Nothing makes a customer angrier than feeling ignored. Some communication platforms feel more immediate and that means we often view them as more important. You can’t ignore a customer on a phone call or in Live Chat, you simply have to respond and respond quickly. However, with email or a contact form, it’s easier to justify putting your response lower on your priority list. “Well, they aren’t expecting a reply immediately, this can wait”. How long can you make a customer wait? According to Forrester, as of 2018, email was still the most commonly used digital customer service channel with 54% of customers having used it in the last year. Additionally, customers expect businesses to respond to emails within an hour.
Although email is old and less responsive than other forms of communication, it’s still extremely important. According to one study, if you want to satisfy 89% of your customers then you should respond to emails within one hour. If you want to provide world-class customer service, then you should respond within 15 minutes. Despite these statistics, few businesses prioritize speed when it comes to email. It’s common to fill out a complaint form and receive a do-not-reply email saying the company will be back to you in 5 working days (or something similar).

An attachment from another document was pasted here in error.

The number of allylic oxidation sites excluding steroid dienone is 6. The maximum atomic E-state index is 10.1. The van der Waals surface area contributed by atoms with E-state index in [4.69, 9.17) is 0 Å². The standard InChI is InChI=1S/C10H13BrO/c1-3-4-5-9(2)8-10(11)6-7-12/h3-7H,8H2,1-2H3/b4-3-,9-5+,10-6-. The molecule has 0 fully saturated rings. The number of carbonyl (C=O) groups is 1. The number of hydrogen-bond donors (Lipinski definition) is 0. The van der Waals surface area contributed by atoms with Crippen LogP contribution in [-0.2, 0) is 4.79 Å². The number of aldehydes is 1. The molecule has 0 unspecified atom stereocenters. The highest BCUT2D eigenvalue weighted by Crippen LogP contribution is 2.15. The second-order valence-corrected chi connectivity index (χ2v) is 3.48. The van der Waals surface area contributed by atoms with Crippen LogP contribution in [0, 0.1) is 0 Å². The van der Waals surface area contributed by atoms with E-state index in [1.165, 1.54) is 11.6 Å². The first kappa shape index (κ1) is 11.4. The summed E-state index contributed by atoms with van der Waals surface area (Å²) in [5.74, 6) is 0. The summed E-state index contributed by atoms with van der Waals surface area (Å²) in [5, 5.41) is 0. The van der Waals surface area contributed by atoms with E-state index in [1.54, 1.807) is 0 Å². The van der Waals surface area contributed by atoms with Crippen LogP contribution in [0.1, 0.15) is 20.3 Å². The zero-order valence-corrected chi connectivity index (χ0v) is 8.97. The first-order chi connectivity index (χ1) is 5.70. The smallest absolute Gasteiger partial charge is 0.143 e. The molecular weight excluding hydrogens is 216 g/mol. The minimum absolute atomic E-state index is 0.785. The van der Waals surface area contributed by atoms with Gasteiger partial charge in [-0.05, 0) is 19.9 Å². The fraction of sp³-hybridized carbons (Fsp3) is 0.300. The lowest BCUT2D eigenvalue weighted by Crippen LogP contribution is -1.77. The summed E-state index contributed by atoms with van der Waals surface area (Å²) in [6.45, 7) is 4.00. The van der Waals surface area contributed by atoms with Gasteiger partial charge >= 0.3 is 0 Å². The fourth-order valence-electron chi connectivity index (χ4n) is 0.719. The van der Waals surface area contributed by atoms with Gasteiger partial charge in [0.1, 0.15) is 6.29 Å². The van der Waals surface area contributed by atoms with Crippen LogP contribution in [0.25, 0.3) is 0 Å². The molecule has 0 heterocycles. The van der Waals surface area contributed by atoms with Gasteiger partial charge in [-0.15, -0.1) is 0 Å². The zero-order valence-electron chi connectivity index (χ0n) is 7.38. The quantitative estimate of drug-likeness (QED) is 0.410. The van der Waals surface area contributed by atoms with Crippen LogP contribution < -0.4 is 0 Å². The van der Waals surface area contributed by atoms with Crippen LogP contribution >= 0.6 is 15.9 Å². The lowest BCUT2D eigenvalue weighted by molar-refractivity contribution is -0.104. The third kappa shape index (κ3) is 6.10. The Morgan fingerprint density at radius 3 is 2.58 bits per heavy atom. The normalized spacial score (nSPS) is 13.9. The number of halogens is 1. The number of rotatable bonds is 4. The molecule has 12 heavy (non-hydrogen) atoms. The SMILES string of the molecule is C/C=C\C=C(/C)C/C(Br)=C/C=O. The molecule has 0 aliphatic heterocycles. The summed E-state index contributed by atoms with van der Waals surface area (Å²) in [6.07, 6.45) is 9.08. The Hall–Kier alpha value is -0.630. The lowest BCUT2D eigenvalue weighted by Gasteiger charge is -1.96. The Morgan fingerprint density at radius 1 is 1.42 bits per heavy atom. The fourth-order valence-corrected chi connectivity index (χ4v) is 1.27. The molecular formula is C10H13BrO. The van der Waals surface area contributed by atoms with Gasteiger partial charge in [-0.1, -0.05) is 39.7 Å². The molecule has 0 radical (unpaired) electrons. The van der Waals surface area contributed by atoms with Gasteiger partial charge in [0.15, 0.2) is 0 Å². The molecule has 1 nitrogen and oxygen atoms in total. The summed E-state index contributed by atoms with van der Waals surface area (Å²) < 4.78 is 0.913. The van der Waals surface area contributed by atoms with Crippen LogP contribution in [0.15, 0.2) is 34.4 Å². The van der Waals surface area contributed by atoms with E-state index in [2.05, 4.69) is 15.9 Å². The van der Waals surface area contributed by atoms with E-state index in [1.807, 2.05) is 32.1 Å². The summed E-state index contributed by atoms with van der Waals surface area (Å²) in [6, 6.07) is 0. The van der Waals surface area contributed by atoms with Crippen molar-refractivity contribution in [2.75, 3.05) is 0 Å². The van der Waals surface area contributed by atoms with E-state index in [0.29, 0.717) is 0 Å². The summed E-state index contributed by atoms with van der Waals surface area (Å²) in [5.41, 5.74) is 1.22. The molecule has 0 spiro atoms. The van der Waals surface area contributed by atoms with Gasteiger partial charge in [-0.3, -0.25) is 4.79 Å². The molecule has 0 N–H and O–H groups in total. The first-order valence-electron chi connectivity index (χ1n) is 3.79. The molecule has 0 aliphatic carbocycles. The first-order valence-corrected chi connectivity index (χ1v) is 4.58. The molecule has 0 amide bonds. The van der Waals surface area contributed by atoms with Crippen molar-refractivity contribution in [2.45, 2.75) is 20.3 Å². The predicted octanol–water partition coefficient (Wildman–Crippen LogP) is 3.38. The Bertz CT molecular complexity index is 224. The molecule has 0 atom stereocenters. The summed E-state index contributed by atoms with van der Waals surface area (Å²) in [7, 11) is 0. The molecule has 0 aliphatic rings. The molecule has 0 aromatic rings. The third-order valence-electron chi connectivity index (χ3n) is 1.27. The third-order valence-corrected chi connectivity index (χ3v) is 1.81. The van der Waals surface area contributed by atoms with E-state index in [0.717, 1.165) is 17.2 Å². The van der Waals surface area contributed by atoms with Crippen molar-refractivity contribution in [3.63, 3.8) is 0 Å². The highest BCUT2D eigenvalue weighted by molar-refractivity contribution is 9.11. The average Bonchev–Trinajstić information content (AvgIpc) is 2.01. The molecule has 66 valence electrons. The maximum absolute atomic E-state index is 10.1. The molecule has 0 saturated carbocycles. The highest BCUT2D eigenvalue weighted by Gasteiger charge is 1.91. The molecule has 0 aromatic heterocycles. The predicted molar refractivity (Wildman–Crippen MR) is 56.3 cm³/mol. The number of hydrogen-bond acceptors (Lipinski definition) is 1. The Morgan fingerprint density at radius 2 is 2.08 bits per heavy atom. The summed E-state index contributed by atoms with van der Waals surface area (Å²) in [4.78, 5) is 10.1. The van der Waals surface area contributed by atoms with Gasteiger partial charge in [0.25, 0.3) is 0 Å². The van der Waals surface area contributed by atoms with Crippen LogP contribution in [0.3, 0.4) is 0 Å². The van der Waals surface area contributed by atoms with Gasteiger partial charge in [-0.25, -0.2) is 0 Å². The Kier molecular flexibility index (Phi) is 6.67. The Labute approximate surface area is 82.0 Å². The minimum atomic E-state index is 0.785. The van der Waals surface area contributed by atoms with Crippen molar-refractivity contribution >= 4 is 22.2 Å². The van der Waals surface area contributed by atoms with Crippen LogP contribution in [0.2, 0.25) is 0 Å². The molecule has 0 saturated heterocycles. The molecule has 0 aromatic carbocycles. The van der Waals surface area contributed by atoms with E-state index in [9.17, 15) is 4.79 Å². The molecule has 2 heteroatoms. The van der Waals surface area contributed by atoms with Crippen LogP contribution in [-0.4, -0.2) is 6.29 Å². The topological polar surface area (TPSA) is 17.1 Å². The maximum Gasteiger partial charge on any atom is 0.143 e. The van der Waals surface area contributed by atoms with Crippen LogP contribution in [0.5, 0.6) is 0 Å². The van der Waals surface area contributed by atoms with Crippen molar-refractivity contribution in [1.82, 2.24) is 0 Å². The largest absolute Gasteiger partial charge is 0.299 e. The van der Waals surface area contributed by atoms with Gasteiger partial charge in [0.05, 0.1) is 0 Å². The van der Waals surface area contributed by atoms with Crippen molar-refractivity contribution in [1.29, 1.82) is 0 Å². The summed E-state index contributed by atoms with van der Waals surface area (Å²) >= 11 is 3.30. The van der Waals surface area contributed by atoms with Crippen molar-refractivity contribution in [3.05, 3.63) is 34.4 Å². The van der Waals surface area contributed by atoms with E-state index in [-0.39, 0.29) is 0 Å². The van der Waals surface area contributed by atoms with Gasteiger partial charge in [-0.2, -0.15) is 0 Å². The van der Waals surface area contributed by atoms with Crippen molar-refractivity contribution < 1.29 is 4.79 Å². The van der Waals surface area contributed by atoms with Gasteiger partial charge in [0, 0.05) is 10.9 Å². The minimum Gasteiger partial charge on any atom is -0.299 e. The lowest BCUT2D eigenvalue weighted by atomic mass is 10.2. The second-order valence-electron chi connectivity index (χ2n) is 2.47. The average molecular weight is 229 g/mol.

Your customers should experience the same level of service no matter what platform they choose. It’s become almost common knowledge that if you want a company to respond quickly, then you should Tweet them. This is because the tweet can be seen by lots of people, so companies are eager to control the damage before it spreads. This makes sense, but it can leave the customer with a bad impression of your company. It spends the message that you only ‘care’ when your reputation is at stake and not because you want to deliver a good customer experience.